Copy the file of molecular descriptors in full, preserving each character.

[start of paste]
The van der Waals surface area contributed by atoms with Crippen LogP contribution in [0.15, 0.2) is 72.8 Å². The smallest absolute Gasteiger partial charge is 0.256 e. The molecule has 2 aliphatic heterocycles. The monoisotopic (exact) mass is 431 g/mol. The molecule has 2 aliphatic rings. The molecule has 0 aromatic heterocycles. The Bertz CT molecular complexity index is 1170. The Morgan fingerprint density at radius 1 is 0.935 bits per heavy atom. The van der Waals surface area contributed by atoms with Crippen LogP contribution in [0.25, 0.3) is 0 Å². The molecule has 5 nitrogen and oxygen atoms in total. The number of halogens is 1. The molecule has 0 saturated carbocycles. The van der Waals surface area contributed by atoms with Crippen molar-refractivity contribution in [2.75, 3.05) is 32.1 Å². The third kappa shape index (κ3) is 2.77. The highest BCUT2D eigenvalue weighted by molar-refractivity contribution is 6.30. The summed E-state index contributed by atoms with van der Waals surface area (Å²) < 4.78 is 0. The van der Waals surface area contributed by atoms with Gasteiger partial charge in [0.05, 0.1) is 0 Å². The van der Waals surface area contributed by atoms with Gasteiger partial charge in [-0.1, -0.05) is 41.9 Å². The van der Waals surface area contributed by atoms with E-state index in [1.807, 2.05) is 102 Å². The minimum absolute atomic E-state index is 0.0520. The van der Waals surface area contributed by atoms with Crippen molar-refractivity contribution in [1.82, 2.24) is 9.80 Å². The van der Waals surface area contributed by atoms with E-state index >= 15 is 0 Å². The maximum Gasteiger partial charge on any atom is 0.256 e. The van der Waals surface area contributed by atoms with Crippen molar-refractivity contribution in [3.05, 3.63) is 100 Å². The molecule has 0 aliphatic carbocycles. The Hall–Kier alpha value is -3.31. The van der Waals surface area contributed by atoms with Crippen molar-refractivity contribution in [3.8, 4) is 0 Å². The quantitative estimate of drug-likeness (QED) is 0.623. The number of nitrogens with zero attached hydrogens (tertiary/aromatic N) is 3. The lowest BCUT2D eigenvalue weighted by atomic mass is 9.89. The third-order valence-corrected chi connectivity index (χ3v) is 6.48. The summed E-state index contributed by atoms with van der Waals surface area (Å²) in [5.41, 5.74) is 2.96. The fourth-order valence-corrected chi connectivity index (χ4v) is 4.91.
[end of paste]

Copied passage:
The van der Waals surface area contributed by atoms with Crippen LogP contribution in [0.15, 0.2) is 72.8 Å². The smallest absolute Gasteiger partial charge is 0.256 e. The molecule has 2 aliphatic heterocycles. The monoisotopic (exact) mass is 431 g/mol. The molecule has 2 aliphatic rings. The molecule has 0 aromatic heterocycles. The Bertz CT molecular complexity index is 1170. The Morgan fingerprint density at radius 1 is 0.935 bits per heavy atom. The van der Waals surface area contributed by atoms with Crippen LogP contribution in [0.25, 0.3) is 0 Å². The molecule has 5 nitrogen and oxygen atoms in total. The number of halogens is 1. The molecule has 0 saturated carbocycles. The van der Waals surface area contributed by atoms with Crippen molar-refractivity contribution in [2.75, 3.05) is 32.1 Å². The third kappa shape index (κ3) is 2.77. The highest BCUT2D eigenvalue weighted by molar-refractivity contribution is 6.30. The summed E-state index contributed by atoms with van der Waals surface area (Å²) < 4.78 is 0. The van der Waals surface area contributed by atoms with Gasteiger partial charge in [0.05, 0.1) is 0 Å². The van der Waals surface area contributed by atoms with Gasteiger partial charge in [-0.1, -0.05) is 41.9 Å². The van der Waals surface area contributed by atoms with E-state index in [1.807, 2.05) is 102 Å². The minimum absolute atomic E-state index is 0.0520. The van der Waals surface area contributed by atoms with Crippen molar-refractivity contribution in [1.82, 2.24) is 9.80 Å². The van der Waals surface area contributed by atoms with E-state index >= 15 is 0 Å². The maximum Gasteiger partial charge on any atom is 0.256 e. The van der Waals surface area contributed by atoms with Crippen molar-refractivity contribution in [3.05, 3.63) is 100 Å². The molecule has 0 aliphatic carbocycles. The Hall–Kier alpha value is -3.31. The van der Waals surface area contributed by atoms with Crippen molar-refractivity contribution in [3.8, 4) is 0 Å². The quantitative estimate of drug-likeness (QED) is 0.623. The number of nitrogens with zero attached hydrogens (tertiary/aromatic N) is 3. The lowest BCUT2D eigenvalue weighted by atomic mass is 9.89. The third-order valence-corrected chi connectivity index (χ3v) is 6.48. The summed E-state index contributed by atoms with van der Waals surface area (Å²) in [5.41, 5.74) is 2.96. The fourth-order valence-corrected chi connectivity index (χ4v) is 4.91.